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Traffic Stop – Lane Violation

State v. Kevin A. Rhyne, No. 2009AP163, District 4, 7/29/10

court of appeals decision (1-judge, not for publication); pro se; Resp. Br.

¶7        “An officer may conduct a traffic stop when he or she has probable cause to believe a traffic violation has occurred.” State v. Popke, 2009 WI 37, ¶13, 317 Wis. 2d 118, 765 N.W.2d 569 (citing State v. Gaulrapp, 207 Wis. 2d 600, 605, 558 N.W.2d 696 (Ct. App. 1996)). Here, Rhyne did not contest the officer’s assertion at trial that he drove straight through the marked left turn only lane. Rhyne even states in his brief that he “attempted to go straight from the left lane.” Rhyne’s driving was in violation of Wis. Stat. § 346.31(1), which provides that, where markers or signs direct traffic at an intersection to follow a particular course, “the operator of a vehicle turning at such intersection shall comply with such directions.” Accordingly, we conclude that the stop was valid, and thus reject Rhyne’s suggestion that the evidence used to prove the OWI probable cause element of the refusal charge should have been suppressed.[3]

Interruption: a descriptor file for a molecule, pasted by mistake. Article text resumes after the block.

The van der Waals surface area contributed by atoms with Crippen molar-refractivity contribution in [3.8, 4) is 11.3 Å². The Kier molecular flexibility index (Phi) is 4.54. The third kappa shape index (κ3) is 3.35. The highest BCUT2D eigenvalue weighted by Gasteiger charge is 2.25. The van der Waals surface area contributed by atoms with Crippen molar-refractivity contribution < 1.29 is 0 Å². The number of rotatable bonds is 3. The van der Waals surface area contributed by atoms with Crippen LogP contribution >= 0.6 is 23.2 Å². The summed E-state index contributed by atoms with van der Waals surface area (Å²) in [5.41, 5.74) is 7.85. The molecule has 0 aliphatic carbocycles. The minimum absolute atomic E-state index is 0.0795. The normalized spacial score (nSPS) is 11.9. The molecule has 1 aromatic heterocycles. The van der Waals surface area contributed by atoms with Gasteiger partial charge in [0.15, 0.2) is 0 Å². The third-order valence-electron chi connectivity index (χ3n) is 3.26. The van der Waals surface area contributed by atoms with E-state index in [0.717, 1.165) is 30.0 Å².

This was a refusal prosecution, § 343.305(9), one element of which is probable cause to believe the person was operating under the influence, ¶4. The court notes that is a novel question “whether evidence gathered pursuant to an illegal stop may be used to prove the OWI probable cause element”; but the stop was proper so the question needn’t be reached, ¶6.

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